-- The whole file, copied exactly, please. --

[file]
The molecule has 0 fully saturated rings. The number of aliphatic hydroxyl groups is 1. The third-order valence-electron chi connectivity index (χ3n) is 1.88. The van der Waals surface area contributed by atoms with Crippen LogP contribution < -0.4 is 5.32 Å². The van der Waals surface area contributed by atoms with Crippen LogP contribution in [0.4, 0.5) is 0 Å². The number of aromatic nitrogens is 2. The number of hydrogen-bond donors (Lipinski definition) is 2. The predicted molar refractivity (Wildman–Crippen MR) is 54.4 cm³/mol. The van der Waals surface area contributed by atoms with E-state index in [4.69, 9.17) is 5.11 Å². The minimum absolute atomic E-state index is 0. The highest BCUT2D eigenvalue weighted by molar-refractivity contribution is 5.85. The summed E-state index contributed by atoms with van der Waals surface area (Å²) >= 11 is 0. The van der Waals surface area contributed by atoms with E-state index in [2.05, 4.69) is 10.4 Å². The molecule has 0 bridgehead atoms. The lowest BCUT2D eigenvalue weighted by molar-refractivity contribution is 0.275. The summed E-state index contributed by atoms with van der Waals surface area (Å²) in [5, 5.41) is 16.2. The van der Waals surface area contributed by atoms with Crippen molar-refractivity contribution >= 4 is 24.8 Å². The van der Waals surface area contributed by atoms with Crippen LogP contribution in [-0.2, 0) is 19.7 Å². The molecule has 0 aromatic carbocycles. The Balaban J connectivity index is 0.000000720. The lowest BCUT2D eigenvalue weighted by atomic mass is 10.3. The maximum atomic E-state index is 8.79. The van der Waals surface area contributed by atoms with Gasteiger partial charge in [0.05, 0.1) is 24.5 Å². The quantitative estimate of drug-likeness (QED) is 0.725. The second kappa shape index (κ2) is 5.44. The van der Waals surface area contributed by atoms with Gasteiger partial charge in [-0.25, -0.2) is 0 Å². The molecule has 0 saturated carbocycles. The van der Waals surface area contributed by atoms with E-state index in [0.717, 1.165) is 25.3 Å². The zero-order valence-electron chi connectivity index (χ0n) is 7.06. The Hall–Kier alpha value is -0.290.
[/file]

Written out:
The molecule has 0 fully saturated rings. The number of aliphatic hydroxyl groups is 1. The third-order valence-electron chi connectivity index (χ3n) is 1.88. The van der Waals surface area contributed by atoms with Crippen LogP contribution < -0.4 is 5.32 Å². The van der Waals surface area contributed by atoms with Crippen LogP contribution in [0.4, 0.5) is 0 Å². The number of aromatic nitrogens is 2. The number of hydrogen-bond donors (Lipinski definition) is 2. The predicted molar refractivity (Wildman–Crippen MR) is 54.4 cm³/mol. The van der Waals surface area contributed by atoms with E-state index in [4.69, 9.17) is 5.11 Å². The minimum absolute atomic E-state index is 0. The highest BCUT2D eigenvalue weighted by molar-refractivity contribution is 5.85. The summed E-state index contributed by atoms with van der Waals surface area (Å²) >= 11 is 0. The van der Waals surface area contributed by atoms with E-state index in [2.05, 4.69) is 10.4 Å². The molecule has 0 bridgehead atoms. The lowest BCUT2D eigenvalue weighted by molar-refractivity contribution is 0.275. The summed E-state index contributed by atoms with van der Waals surface area (Å²) in [5, 5.41) is 16.2. The van der Waals surface area contributed by atoms with Crippen molar-refractivity contribution >= 4 is 24.8 Å². The van der Waals surface area contributed by atoms with Crippen LogP contribution in [-0.2, 0) is 19.7 Å². The molecule has 0 aromatic carbocycles. The Balaban J connectivity index is 0.000000720. The lowest BCUT2D eigenvalue weighted by atomic mass is 10.3. The maximum atomic E-state index is 8.79. The van der Waals surface area contributed by atoms with Gasteiger partial charge in [0.05, 0.1) is 24.5 Å². The quantitative estimate of drug-likeness (QED) is 0.725. The second kappa shape index (κ2) is 5.44. The van der Waals surface area contributed by atoms with Gasteiger partial charge in [-0.25, -0.2) is 0 Å². The molecule has 0 saturated carbocycles. The van der Waals surface area contributed by atoms with E-state index in [0.717, 1.165) is 25.3 Å². The zero-order valence-electron chi connectivity index (χ0n) is 7.06. The Hall–Kier alpha value is -0.290.